If the Army can schedule an event at 3am, they will, preferentially. Something about "the earlier the better".
Things moved rather quickly the last 24 hours. Our platoon was notified of an opening in the air-window out of Ali Al Saleem airbase - by 7pm that night we were packed and the tent swept out. Buses took us to the airbase where we waited for a C17 flight into Baghdad International Airport (a.k.a. "BIAP").
After some fitful sleeping in the waiting area, we hustled up the on-ramp in full body armor, and roughly an hour later, we landed at the main Baghdad airport, formerly known as "Sadaam International". Now it is a sprawling way-station for military, diplomats, contractors, foreign visitors, pretty much anyone who comes into Iraq from around the world.
I've seen all sorts of soldiers here: British, Australian, Moldovan, Albanian, Dutch, etc. One forgets how large the coalition is. Of course, the Americans occupy all the dangerous areas.
Recent rains have turned everything muddy - that special Iraq mud that is one part clay, one part quicksand. Vets know what I'm talking about. Everything is dirty. It rains mud here in the spring and fall. No wonder these people are pissed off.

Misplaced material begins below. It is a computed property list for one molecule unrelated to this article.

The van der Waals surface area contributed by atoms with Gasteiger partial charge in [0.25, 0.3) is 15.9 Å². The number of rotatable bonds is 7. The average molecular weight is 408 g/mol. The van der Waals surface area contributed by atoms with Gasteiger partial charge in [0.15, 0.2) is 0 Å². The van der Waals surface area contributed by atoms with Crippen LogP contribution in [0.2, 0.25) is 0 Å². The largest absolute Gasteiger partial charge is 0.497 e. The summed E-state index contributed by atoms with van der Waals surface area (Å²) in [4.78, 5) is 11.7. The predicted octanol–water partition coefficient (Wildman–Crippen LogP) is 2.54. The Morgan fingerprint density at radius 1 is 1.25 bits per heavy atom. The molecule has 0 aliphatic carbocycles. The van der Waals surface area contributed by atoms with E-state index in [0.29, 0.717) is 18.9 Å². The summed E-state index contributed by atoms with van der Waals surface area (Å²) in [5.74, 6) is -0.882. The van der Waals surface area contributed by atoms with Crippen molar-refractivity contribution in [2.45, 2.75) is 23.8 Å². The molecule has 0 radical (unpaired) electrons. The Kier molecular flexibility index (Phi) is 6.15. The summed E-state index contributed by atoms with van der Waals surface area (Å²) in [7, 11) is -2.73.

A welcome addition to the billeting tents are WiFi routers. It cost me $26.50 for a week of service, which so far is quite fast. My bank won't let me access their website though - something about their security firewall blocking an Iraqi IP address. Can't say I blame them.
Two of my guys (McGarry and Choi) get to stay here at Camp Liberty to accomplish driver's training for the new MRAP vehicles. I'm taking a Blackhawk helicopter later to another base for some other stuff I can't really mention right now.
So now I'm in Iraq, officially and inextricably. From Day 1 of my mobilization orders, that took exactly 58 days, or just about 2 months. However I am still not doing the actual Army job I was trained for. I'll let you know when I am.